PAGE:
Practice Kindness



Today I am choosing to write about how our actions, both big and small, have a lasting impact on those around us.

I have always been blessed to work with some amazing people.  One of the teachers in my district, Mrs. O’Neil shared a beautiful lesson in kindness.  She and a colleague who both teach fifth grade  decided that it was time to put aside math and writing for a moment and teach students about what it means to be kind.

In order to fully understand the magnitude of the lesson and its impact you will need to read her newsletter.  The link is here for you….

Please take a minute to review the lesson.  It truly is extraordinary.  Lessons like this CAN and SHOULD be used in our schools.  They are essential. This post is deeply connected to the content Mrs. O’Neil presented in her newsletter.

When is it time to prioritize kindness?

Why should kindness matter above math or writing?

How can we embed kindness into our daily lessons?

What can we do to make the world a better place?

The four questions above are not simple ones, nor do I feel they can be answered in one blog.  Especially by me.  I am, after all, one person.  But I truly believe that one person can make a difference.  The reality is that KINDNESS MATTERS!  The other reality in today’s classrooms is that children feel overwhelmed, worried, anxious, lonely, and afraid like never before.  We must do everything in our power to help our struggling students – our students who struggle emotionally.

Remember this? Not only was Maslow right on with his work, but this graphic gives examples so that you may better understand my point. Look carefully.  I believe that children – not all children but many children suffer terribly due to not having the bottom parts of the pyramid fulfilled successfully.  If children do not have food or warmth at home, they will never move up the pyramid in their emotional or cognitive ability levels. This is where too many people (in my opinion) have become critical of thy neighbor. Too many people, in my opinion, look the other way and chose not to get involved.  They chose not to donate their coats so that children can have warmth or assist and neighbor who is hungry. People chose to look the other way during bullying or uncomfortable situations. There is evidence all around us of those who can criticize but not mobilize. Children are our most precious asset so we do we so often look the other way?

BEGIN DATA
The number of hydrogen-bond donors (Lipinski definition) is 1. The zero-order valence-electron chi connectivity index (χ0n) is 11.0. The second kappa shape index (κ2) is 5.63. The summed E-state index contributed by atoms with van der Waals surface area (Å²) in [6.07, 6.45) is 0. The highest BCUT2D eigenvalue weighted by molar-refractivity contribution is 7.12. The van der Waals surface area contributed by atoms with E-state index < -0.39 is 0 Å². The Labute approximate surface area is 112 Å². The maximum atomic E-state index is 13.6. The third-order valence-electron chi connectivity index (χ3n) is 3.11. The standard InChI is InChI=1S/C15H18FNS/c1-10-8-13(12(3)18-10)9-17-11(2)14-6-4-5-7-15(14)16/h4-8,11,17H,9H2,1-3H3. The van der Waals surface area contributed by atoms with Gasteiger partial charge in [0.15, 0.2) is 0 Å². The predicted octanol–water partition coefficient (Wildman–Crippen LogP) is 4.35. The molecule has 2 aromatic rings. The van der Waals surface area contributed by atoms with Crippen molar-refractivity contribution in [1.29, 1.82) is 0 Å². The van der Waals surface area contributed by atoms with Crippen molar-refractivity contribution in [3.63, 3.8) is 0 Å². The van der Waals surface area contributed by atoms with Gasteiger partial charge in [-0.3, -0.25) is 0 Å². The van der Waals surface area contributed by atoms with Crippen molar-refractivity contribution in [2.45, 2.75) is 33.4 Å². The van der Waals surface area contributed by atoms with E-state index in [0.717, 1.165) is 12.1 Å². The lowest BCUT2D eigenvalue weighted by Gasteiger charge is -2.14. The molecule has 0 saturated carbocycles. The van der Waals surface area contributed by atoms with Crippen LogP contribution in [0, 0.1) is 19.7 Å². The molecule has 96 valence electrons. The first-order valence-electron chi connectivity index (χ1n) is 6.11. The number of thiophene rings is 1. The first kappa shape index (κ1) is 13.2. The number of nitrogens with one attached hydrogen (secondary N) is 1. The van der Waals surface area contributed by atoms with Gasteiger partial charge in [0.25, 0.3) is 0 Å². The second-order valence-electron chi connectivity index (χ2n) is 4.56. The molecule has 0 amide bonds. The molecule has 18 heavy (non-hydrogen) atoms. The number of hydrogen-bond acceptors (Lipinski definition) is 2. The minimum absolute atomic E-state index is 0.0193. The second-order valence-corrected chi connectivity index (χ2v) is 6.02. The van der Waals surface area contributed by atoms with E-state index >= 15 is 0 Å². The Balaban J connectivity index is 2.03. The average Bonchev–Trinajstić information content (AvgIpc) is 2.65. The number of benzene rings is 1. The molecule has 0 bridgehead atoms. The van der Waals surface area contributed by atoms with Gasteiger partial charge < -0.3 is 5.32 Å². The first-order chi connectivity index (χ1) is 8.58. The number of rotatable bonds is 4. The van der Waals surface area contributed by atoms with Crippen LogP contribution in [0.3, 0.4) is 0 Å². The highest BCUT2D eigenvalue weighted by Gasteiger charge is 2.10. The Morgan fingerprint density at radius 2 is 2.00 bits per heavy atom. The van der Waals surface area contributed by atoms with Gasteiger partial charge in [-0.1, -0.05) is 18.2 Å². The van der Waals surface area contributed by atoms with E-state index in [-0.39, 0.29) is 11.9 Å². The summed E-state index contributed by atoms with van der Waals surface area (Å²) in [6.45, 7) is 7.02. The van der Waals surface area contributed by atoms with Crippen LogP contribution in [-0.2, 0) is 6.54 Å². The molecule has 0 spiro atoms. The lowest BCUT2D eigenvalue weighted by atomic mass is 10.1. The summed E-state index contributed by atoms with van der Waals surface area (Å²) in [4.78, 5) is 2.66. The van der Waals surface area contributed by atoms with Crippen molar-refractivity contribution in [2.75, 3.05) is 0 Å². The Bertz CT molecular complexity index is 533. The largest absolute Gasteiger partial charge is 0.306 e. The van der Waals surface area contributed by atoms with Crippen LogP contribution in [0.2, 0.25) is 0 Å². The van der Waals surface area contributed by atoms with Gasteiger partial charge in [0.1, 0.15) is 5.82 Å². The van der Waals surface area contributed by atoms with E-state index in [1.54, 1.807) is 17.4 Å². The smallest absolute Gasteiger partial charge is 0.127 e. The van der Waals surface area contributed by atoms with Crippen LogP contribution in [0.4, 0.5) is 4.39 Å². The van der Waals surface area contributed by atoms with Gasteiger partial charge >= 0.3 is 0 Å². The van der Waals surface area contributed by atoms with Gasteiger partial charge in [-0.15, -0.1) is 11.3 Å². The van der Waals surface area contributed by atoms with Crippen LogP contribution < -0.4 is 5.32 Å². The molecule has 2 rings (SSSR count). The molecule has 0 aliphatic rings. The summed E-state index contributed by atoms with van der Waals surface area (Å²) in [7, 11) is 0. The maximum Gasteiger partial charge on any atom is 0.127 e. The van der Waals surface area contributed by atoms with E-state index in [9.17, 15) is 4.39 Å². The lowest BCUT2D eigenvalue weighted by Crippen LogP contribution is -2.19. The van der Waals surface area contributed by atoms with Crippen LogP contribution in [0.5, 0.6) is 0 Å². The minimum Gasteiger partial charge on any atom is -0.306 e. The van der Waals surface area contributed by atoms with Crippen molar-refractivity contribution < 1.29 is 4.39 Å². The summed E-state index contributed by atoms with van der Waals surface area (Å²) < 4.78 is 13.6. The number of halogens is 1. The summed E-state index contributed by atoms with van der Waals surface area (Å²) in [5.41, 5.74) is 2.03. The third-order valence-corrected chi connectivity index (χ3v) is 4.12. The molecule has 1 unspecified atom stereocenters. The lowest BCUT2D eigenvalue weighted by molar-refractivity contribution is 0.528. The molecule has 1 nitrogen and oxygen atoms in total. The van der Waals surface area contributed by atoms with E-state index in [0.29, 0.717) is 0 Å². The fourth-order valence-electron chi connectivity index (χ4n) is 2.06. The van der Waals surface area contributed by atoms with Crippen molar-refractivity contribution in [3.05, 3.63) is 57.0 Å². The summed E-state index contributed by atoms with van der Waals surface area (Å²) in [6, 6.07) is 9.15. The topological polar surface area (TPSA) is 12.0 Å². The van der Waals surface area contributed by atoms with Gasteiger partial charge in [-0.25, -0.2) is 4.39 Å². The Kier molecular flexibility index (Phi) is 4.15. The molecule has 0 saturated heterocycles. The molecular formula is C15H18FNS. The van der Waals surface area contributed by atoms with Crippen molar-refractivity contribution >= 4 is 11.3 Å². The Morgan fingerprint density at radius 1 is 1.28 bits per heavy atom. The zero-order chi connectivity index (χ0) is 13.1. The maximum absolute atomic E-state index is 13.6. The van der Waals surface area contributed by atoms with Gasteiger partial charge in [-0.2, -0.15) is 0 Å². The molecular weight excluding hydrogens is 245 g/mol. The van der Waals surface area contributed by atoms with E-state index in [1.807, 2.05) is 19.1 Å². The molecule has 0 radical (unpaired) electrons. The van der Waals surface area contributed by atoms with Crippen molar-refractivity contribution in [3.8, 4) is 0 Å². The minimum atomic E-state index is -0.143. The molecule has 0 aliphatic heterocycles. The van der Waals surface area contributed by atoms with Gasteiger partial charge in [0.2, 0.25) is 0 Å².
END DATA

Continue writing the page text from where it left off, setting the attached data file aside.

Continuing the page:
The emotional needs of children cannot be met in one fell swoop. It takes an army. It takes a nation. It takes people caring for one another through kindness and the ability to put another person’s needs ahead of their own.

What can and will we do to change the trajectory of our nation’s children?

Can we provide food and shelter for all of them? Can we provide safe schools, secure classrooms and no more fear? Can we create a sense of belonging and love on our district campuses? Can there be respect for one another where we are proud of the achievements of others, even if it means putting others before ourselves? Can there be fulfillment for all of us, knowing we have done everything we can to support each other?

I think we can. Let’s start by practicing kindness.